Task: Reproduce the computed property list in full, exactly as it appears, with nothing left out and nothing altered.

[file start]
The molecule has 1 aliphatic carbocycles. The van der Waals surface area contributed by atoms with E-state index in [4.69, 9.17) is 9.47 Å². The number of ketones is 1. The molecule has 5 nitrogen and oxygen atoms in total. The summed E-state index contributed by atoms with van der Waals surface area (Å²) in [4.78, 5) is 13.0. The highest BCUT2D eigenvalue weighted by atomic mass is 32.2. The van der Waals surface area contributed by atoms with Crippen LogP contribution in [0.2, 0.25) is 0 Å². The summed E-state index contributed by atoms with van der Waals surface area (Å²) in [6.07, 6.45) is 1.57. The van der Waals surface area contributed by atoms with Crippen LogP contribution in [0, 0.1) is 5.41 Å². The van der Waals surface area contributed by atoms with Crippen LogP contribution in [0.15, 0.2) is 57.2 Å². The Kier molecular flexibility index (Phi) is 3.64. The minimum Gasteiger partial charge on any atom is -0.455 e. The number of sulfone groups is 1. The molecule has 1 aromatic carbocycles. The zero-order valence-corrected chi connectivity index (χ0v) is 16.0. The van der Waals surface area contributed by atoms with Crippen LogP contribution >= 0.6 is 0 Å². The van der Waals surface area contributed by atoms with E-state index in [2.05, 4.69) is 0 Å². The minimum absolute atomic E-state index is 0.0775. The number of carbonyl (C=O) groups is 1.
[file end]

The molecule has 1 aliphatic carbocycles. The van der Waals surface area contributed by atoms with E-state index in [4.69, 9.17) is 9.47 Å². The number of ketones is 1. The molecule has 5 nitrogen and oxygen atoms in total. The summed E-state index contributed by atoms with van der Waals surface area (Å²) in [4.78, 5) is 13.0. The highest BCUT2D eigenvalue weighted by atomic mass is 32.2. The van der Waals surface area contributed by atoms with Crippen LogP contribution in [0.2, 0.25) is 0 Å². The summed E-state index contributed by atoms with van der Waals surface area (Å²) in [6.07, 6.45) is 1.57. The van der Waals surface area contributed by atoms with Crippen LogP contribution in [0, 0.1) is 5.41 Å². The van der Waals surface area contributed by atoms with Crippen LogP contribution in [0.15, 0.2) is 57.2 Å². The Kier molecular flexibility index (Phi) is 3.64. The minimum Gasteiger partial charge on any atom is -0.455 e. The number of sulfone groups is 1. The molecule has 1 aromatic carbocycles. The zero-order valence-corrected chi connectivity index (χ0v) is 16.0. The van der Waals surface area contributed by atoms with Crippen LogP contribution >= 0.6 is 0 Å². The van der Waals surface area contributed by atoms with E-state index in [2.05, 4.69) is 0 Å². The minimum absolute atomic E-state index is 0.0775. The number of carbonyl (C=O) groups is 1.